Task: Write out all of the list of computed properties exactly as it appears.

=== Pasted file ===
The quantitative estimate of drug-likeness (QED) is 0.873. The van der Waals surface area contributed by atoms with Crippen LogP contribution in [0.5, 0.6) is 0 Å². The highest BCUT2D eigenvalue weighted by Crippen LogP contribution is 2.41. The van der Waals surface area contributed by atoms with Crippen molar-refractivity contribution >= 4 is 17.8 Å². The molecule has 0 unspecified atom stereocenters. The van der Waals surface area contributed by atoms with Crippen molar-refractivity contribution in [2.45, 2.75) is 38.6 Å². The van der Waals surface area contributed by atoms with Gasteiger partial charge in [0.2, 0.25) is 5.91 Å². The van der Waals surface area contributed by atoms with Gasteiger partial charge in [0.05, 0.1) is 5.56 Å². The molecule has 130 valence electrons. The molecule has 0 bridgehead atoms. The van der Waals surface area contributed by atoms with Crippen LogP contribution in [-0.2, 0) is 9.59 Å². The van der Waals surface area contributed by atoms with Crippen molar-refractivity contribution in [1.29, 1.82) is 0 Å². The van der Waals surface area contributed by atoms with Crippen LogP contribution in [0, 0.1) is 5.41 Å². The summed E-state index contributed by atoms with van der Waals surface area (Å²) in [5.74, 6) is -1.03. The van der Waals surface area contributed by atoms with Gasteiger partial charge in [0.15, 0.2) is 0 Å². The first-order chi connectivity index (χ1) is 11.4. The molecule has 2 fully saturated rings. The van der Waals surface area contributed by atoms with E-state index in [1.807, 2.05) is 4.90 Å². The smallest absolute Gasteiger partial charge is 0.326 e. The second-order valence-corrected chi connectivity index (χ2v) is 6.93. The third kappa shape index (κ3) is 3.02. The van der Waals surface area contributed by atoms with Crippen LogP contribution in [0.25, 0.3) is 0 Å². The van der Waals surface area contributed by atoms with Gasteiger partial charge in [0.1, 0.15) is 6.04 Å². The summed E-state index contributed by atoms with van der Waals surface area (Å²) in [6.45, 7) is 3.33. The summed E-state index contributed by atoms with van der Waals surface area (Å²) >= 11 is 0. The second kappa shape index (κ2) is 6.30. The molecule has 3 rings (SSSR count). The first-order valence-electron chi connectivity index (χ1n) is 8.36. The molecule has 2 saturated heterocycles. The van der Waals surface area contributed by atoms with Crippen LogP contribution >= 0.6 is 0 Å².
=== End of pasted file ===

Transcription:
The quantitative estimate of drug-likeness (QED) is 0.873. The van der Waals surface area contributed by atoms with Crippen LogP contribution in [0.5, 0.6) is 0 Å². The highest BCUT2D eigenvalue weighted by Crippen LogP contribution is 2.41. The van der Waals surface area contributed by atoms with Crippen molar-refractivity contribution >= 4 is 17.8 Å². The molecule has 0 unspecified atom stereocenters. The van der Waals surface area contributed by atoms with Crippen molar-refractivity contribution in [2.45, 2.75) is 38.6 Å². The van der Waals surface area contributed by atoms with Gasteiger partial charge in [0.2, 0.25) is 5.91 Å². The van der Waals surface area contributed by atoms with Gasteiger partial charge in [0.05, 0.1) is 5.56 Å². The molecule has 130 valence electrons. The molecule has 0 bridgehead atoms. The van der Waals surface area contributed by atoms with Crippen LogP contribution in [-0.2, 0) is 9.59 Å². The van der Waals surface area contributed by atoms with Crippen molar-refractivity contribution in [1.29, 1.82) is 0 Å². The van der Waals surface area contributed by atoms with Crippen LogP contribution in [0, 0.1) is 5.41 Å². The summed E-state index contributed by atoms with van der Waals surface area (Å²) in [5.74, 6) is -1.03. The van der Waals surface area contributed by atoms with Gasteiger partial charge in [0.15, 0.2) is 0 Å². The first-order chi connectivity index (χ1) is 11.4. The molecule has 2 fully saturated rings. The van der Waals surface area contributed by atoms with E-state index in [1.807, 2.05) is 4.90 Å². The smallest absolute Gasteiger partial charge is 0.326 e. The second-order valence-corrected chi connectivity index (χ2v) is 6.93. The third kappa shape index (κ3) is 3.02. The van der Waals surface area contributed by atoms with Crippen LogP contribution in [0.25, 0.3) is 0 Å². The van der Waals surface area contributed by atoms with Gasteiger partial charge in [0.1, 0.15) is 6.04 Å². The summed E-state index contributed by atoms with van der Waals surface area (Å²) in [6.45, 7) is 3.33. The summed E-state index contributed by atoms with van der Waals surface area (Å²) >= 11 is 0. The second kappa shape index (κ2) is 6.30. The molecule has 3 rings (SSSR count). The first-order valence-electron chi connectivity index (χ1n) is 8.36. The molecule has 2 saturated heterocycles. The van der Waals surface area contributed by atoms with Crippen LogP contribution >= 0.6 is 0 Å².